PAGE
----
Oh hey, some late-Friday breaking news: Buckingham Palace has confirmed that Prince Harry and The Duchess of Sussex will stop using “Sussex Royal” in the Spring after their official exit date. The DM reported this earlier this week, and we now have official confirmation.
A Buckingham Palace spokesperson says:
While The Duke and Duchess are focused on plans to establish a new non-profit organisation, given the specific UK government rules surrounding use of the word ‘Royal’, it has been therefore agreed that their non-profit organisation, when it is announced this Spring, will not be named Sussex Royal Foundation.
The Duke and Duchess of Sussex do not intend to use ‘SussexRoyal’ in any territory post Spring 2020.
Therefore the trademark applications that were filed as protective measures, acting on advice from and following the same model for The Royal Foundation, have been removed.Omid Scobie Twitter
For reference on exactly why Harry and Meghan cannot use the word “royal” in their future activities, Victoria Murphy linked this document: Guidance on the use of royal arms, names and images (opens a PDF). The most relevant sections are on page 8, which outlines specifics on the word “royal”.
This is not surprising. While the conversation regarding removing the use of “royal” from Harry and Meghan’s brand has historically not been focused on the actual laws governing the use of “royal” in commercial context – which is fair; I doubt many people knew the laws before now (I didn’t, so no shade to anyone else who didn’t) – this decision has nothing to do with The Queen banning anything or seeking revenge or whatever else. Harry and Meghan have to abide by the laws. And the laws are different for The Royal Foundation and Harry and Meghan’s ventures considering the context of commercialization.
On that note, I do find it interesting that Harry and Meghan have consistently mentioned in recent press releases other royals who have made choices that they are making, without providing the context of potential differences. It’s like Harry and Meghan are trying to defend their decisions by dragging up other royals’ decisions, even if they don’t apply or are contextually different.
For example, when Harry and Meghan announced they would not spend Christmas with The Queen, they made reference to other royals who decided to spend Christmas with the bride’s family and not the royal family, saying: “This decision is in line with precedent set previously by other members of the Royal Family”. Harry and Meghan didn’t say specifically but we all know they were referencing William and Kate, who have spent two separate Christmases with Kate’s family in 2012 and 2016.
Then when Harry and Meghan dropped their website, on the funding page, they made reference to other royals who hold titles but also work commercially, saying: “Do any other members of the Royal Family hold a title and earn an income? Yes, there is precedent for this structure and applies to other current members of the Royal Family who support the monarch and also have full time jobs external to their commitment to the monarchy.”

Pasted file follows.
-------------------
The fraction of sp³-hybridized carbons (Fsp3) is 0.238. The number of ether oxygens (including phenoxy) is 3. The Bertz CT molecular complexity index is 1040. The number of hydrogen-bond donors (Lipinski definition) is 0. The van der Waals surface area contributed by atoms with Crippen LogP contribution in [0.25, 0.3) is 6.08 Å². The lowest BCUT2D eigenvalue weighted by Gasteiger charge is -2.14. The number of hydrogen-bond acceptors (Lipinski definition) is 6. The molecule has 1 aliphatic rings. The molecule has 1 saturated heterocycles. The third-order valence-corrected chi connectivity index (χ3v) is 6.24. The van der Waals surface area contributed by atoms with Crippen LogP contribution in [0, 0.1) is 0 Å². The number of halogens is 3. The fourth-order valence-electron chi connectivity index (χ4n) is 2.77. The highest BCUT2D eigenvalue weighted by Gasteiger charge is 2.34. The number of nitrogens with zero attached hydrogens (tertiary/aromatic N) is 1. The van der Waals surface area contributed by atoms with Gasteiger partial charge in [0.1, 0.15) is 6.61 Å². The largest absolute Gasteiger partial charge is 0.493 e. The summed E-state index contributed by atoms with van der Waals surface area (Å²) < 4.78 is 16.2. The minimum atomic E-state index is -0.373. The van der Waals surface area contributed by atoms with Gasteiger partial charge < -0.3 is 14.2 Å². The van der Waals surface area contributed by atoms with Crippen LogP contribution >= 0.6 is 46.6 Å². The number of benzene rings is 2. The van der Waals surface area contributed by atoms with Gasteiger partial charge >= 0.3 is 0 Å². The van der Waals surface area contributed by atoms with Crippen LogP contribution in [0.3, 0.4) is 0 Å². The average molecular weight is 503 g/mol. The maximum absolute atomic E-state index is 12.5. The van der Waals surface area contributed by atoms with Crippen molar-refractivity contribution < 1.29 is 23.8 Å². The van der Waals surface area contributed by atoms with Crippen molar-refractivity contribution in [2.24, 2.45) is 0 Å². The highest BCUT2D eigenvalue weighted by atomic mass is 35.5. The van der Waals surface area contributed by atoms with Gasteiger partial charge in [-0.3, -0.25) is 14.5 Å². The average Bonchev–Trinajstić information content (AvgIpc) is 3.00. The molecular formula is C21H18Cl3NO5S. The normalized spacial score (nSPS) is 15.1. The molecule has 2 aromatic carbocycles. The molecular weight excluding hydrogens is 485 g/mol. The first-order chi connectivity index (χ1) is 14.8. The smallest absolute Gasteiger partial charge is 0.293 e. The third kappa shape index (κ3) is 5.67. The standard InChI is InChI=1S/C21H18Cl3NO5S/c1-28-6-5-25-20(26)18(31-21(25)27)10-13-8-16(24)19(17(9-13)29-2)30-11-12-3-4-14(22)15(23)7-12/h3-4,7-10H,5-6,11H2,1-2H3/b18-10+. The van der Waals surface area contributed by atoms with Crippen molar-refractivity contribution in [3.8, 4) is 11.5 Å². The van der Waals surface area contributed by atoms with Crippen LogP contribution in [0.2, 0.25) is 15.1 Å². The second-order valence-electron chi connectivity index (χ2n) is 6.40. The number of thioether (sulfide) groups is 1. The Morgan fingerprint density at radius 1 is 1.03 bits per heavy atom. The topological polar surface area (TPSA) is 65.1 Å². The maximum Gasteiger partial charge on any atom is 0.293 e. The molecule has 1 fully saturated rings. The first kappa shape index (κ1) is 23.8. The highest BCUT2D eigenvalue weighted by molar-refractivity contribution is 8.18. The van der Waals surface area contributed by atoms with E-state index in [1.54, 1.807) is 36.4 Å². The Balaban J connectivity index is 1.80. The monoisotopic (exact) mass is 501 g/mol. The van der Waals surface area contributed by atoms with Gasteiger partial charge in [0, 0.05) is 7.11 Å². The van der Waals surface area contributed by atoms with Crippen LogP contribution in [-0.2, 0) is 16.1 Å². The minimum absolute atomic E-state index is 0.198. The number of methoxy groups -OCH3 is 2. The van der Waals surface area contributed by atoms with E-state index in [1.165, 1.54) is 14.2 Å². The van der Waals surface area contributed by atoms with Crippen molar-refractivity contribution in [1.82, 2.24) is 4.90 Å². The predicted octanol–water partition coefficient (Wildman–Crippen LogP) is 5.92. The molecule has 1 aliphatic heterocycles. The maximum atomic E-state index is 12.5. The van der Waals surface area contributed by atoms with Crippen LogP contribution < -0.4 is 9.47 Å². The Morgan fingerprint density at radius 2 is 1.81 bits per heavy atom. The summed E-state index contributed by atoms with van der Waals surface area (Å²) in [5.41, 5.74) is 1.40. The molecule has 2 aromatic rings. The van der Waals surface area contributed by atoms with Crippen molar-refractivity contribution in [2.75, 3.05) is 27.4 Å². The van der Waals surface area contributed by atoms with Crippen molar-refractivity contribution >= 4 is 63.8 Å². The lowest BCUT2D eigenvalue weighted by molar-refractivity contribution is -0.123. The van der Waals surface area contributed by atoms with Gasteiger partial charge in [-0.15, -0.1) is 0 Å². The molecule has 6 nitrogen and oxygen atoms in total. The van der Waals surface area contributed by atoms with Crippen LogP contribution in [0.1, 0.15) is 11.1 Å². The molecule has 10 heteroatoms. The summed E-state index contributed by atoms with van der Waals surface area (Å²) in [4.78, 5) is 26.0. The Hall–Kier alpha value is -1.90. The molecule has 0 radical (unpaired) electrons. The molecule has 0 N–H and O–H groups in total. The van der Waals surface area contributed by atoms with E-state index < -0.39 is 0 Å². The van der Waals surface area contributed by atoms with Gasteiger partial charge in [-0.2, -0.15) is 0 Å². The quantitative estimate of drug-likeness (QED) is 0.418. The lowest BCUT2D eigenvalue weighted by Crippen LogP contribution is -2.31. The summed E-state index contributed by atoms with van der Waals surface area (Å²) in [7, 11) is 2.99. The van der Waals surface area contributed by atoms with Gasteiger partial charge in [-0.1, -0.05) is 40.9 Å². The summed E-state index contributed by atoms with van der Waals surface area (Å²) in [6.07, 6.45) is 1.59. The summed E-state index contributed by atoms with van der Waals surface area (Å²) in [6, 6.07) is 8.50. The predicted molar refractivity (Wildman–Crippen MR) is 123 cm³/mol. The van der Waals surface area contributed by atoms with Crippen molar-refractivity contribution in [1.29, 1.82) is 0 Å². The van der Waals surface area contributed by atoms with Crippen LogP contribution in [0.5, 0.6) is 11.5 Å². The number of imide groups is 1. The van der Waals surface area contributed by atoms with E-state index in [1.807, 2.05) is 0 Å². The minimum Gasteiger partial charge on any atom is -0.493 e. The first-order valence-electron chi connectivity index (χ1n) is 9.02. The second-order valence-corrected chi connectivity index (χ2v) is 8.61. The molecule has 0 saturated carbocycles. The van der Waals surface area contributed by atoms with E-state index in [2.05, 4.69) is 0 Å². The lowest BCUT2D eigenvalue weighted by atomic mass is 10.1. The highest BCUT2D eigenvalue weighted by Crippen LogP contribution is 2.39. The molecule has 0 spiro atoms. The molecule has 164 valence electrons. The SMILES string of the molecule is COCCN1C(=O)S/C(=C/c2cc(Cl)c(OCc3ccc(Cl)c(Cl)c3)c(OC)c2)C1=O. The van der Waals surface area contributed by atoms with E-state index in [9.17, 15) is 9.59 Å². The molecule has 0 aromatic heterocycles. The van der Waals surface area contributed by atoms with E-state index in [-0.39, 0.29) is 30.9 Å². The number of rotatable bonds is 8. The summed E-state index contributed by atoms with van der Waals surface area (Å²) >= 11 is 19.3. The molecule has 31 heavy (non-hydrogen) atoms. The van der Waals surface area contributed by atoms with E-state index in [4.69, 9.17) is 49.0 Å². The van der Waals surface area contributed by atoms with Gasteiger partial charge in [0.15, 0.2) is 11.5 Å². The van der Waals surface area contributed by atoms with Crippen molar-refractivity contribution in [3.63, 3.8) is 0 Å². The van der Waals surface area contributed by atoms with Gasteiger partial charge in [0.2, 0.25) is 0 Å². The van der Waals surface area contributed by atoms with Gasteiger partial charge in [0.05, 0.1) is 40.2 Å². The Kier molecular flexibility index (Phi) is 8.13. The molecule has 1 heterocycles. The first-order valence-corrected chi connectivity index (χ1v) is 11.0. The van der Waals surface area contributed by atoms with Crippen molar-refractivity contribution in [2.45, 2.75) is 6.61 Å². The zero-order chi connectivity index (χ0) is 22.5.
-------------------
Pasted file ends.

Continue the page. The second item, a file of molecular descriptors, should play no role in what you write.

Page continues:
And now, of course, here, with referencing that their trademark applications were modeled off of the Royal Foundation’s trademarks: “acting on advice from and following the same model for The Royal Foundation”.
Completely fair to reference William and Kate’s Christmases with the Middletons as a way to deflect criticism, but the other two references are not contextually relevant.
I said at the time that none of the other royals Harry and Meghan could have possibly been referencing on their funding page were in the same position as what Harry and Meghan were asking for: having taxpayer funded security while undertaking official engagements on behalf of The Queen and trading off their royal status to earn large amounts of commercial income. Harry and Meghan trying to use the York girls or Anne’s children as cover for what they asked for was not appropriate given the different contexts for their roles, which Harry and Meghan either didn’t understand or purposefully omitted.
Here, again, the contexts are different between The Royal Foundation and Harry and Meghan’s commercial enterprises. If Harry and Meghan had stayed as working royals and didn’t branch out into commercial activities, then their trademarks as following the pattern The Royal Foundation set would be valid. Their foundation would be a solely charitable entity within the royal family structure, so use of the word “royal” would be applicable. But because Harry and Meghan are exiting as working royals, their foundation and commercial activities fall outside of the existing royal family structure and are therefore subject to outside laws. … I say as a someone without robust knowledge of UK laws.
I’m not saying Harry and Meghan shouldn’t have filed those trademarks, if indeed they had originally planned to remain working royals, because at the time it was following the same pattern as The Royal Foundation. I’m saying that using that as an excuse now is not appropriate given the additional context of exiting as working royals and the commercial activities they plan to pursue. They offered the excuse without the context of: when Harry and Meghan filed the trademarks they weren’t planning on exiting as working royals and becoming commercial entities. Context matters here and either they are ignorant of it, ignorant of it’s significance, or are purposefully omitting it, all of which are not great.
Having said all that, I am still looking forward to Meghan’s upcoming engagements. I need new thumbnails! All the ones I have are so old and boring, and I keep having to reuse them over and over.